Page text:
Tuesday, June 9, 2009

Know what you don't know (Z Kit)

All right. Zombies are rising from their graves in search of living flesh, it's the end of the world as you know it, and you have a trusty utility blade. Now what do you do?

That, as Han Solo said, is the real trick, because what you do is any number of things, dependent upon any number of other things. And try as you might, you can't plan for every contingency and know what to do in every single situation, because you are not the goddamn Batman.

Instead, to be particularly zen about it, you need to know what you don't know, by which I mean "Know the categories in which you are deficient." Once you do that, you can assemble the knowledge you will need but do not possess. (Being able to access this information during the apocalypse is in itself a difficult task that is sadly outside the purview of this particular article. I leave it as an exercise for the apt pupil.)

I personally swear by two books: the Pocket Ref and the SAS Survival Handbook.

The Pocket Ref is small. It's about the same size as a pack of cigarettes -- you can easily fit it into a shirt pocket -- and it is dense with information, most of it technical and formulaic. If you're an dataphile like me, the sheer breadth and depth of interesting and useful information is enough to make you drool. Check the table of contents to see for yourself. There is so much neat shit in here that I don't know where to begin. I mean, just look at what is in under the General Science chapter:
Temperature Conversions °F-°C
Sound Intensities
Human Body Composition
Body Weight vs. Height
Physical Growth % - Boys
Physical Growth %$- Girls
Acceleration Due to Gravity
Beaufort Wind Strength Scale
Wind Chill Factors
Heat - Humidity Factors
Firewood/Fuel Heat Comparisons
Frequency Spectrum
Sun and Planetary Data
This is the book that carries the Adam Savage Seal of Approval: "It's got everything in it... It should be in everyone's toolbox." I don't know when or where or even if I would need a tenth of this, but since math has never been my strong suit it's good to know this tiny tome is here to cover my back.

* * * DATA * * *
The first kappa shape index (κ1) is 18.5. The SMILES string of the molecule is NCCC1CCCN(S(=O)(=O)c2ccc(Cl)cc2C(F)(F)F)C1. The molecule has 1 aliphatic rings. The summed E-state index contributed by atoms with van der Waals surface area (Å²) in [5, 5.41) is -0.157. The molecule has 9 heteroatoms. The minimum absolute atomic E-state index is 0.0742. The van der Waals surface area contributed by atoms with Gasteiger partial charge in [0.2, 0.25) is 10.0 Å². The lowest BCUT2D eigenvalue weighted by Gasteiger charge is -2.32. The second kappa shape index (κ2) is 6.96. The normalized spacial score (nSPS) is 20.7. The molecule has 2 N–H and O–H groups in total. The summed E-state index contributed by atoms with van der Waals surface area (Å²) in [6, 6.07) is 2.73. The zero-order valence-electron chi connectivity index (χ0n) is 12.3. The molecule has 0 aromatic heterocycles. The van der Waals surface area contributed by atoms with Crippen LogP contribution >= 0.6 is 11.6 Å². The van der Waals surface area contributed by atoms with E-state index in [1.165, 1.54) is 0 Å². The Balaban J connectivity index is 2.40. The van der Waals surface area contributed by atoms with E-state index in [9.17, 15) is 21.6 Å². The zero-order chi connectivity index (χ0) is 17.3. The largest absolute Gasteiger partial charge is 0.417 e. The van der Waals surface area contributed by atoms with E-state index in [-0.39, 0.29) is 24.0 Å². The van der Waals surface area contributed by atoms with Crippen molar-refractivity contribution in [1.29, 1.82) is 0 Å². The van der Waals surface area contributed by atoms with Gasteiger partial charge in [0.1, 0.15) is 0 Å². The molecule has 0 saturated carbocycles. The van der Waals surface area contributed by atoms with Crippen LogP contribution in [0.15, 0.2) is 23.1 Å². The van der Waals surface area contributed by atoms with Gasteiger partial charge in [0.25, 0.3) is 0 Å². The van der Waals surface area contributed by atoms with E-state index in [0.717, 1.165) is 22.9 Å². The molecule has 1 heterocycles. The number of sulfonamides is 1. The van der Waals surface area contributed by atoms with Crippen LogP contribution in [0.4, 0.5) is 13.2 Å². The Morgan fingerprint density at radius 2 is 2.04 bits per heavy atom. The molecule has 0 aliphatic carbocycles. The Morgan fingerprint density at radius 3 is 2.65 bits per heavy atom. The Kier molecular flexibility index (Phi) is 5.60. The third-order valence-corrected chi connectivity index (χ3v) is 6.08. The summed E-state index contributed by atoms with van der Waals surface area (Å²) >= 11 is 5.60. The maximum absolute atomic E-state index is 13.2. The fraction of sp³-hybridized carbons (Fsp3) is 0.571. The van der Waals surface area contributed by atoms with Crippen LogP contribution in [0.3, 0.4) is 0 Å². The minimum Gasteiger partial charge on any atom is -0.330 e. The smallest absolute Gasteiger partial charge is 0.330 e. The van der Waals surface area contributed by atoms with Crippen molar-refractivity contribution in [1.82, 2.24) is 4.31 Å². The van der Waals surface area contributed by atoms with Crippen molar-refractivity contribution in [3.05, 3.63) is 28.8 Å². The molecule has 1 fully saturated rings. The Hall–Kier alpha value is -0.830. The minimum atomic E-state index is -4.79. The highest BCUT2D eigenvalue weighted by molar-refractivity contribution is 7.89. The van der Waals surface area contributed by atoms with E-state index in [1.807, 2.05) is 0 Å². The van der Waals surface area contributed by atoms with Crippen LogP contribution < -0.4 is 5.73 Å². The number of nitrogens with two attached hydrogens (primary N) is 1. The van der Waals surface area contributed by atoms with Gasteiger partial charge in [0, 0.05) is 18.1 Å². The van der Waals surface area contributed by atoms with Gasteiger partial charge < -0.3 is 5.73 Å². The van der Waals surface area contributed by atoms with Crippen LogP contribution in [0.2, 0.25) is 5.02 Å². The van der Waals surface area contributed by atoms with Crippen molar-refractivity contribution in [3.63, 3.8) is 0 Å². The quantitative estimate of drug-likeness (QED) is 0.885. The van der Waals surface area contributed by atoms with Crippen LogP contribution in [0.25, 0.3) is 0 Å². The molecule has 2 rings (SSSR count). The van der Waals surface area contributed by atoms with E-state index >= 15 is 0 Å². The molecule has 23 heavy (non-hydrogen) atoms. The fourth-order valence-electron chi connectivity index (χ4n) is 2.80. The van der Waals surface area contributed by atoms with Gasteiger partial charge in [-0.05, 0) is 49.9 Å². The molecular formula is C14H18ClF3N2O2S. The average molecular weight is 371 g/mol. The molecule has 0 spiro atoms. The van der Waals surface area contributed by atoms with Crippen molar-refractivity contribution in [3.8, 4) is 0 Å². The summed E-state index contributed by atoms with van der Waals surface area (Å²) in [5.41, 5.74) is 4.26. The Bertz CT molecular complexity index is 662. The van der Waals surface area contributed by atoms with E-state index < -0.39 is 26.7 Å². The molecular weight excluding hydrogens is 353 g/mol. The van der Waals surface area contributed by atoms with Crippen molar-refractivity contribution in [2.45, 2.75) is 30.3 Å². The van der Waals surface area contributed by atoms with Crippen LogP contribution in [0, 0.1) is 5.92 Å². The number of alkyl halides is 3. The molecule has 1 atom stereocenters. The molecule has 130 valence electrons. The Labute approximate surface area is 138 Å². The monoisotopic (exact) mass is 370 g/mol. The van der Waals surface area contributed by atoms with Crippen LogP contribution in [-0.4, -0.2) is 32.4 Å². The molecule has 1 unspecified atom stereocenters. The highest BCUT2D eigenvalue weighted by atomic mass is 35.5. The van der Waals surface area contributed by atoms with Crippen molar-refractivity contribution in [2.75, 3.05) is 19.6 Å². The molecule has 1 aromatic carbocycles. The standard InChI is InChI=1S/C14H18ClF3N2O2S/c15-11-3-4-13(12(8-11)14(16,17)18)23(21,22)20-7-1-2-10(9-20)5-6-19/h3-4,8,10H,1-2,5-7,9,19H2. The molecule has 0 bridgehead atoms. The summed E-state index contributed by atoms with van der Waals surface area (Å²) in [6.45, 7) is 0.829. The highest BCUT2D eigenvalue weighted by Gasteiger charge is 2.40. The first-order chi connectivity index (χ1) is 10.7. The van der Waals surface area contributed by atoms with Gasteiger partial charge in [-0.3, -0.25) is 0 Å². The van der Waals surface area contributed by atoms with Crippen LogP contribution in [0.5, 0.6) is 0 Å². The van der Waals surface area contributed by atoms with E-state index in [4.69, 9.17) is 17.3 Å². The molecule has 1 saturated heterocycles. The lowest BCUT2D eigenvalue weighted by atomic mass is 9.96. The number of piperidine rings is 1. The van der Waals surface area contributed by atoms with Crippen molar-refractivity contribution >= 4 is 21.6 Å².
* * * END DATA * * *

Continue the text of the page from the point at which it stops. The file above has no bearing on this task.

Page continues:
You can order the Pocket Ref for $13 direct from the publisher.

This book, on the other hand, is huge. It's about 8x5" and one inch thick, with pages that feel more like very thin vinyl than paper. It's also rather heavy -- I don't have a scale small enough to measure it, but I know I could beat a small rodent to death with it.

EDIT: The shipping weight of this mighty tome is 1.8 pounds. Yikes.

Like the Pocket Ref, it is also dense with information, and reminds me of nothing less than a Boy Scout/Girl Scout camping manual, but with all of the propaganda taken out and replaced with even more information. If you're a fan of Bear Grylls, you'll love this book. I bought mine on Amazon.

Both of these books live in my Z Kit, inside a small dry bag. I actually have three of those: the small one is around a critical piece of electronics, the larger one contains 3 days supply of socks and underwear, and the largest holds these books, a radio, and some batteries. I don't have a brand name to recommend to you, but I do know, based from the experience of not having one, that a bag with a self-purging seal is well worth the money.

These are the two books I would take with me if I had to live on a deserted island, or stranded in the past. However, I welcome any recommendations of other books my readers feel are both useful and information-dense.


  1. Too bad modern rifles/guns/etc are a bit too advanced for the average individual to do "from the ground up" reloads.

    With a muzzleloader you could definitely scavage materials to last yourself a lifetime.
    With a modern gun on the other hand you better make sure that it's the "most common caliber" for your area.
    Zombie apocalypse means that ammo will be needed and scarce.

    And while raiding the local military stockpile might be a good idea in theory, both the potential of a fortified military (a paranoid fortified military if it's a viral disease with a long incubation time) and potential other looters means it's not as attractive as it could be.

  2. I have a pocket version of the SAS Survival Guide that I got a few years ago. About the size of a pack of smokes, except twise the thinkness. This will be mandatory in my bug-out bag, if I ever assemble one.

  3. @Bunny: Guns will be addressed in a later post.

    @Badger: There's a pocket version of SAS? Score! It must be mine!

  4. I swear by the Pocket Ref Guide. I even did a video on it for my YouTube channel extolling it's virtues. I keep a copy in my EDC bag. I've given away dozens of copies as gifts.

    As a good survival read might I suggest 98.6: Keeping Your Ass Alive?

  5. I thumbed through 98.6 in the bookstore and it didn't seem much different from other books I've read.

    How highly do you recommend it?


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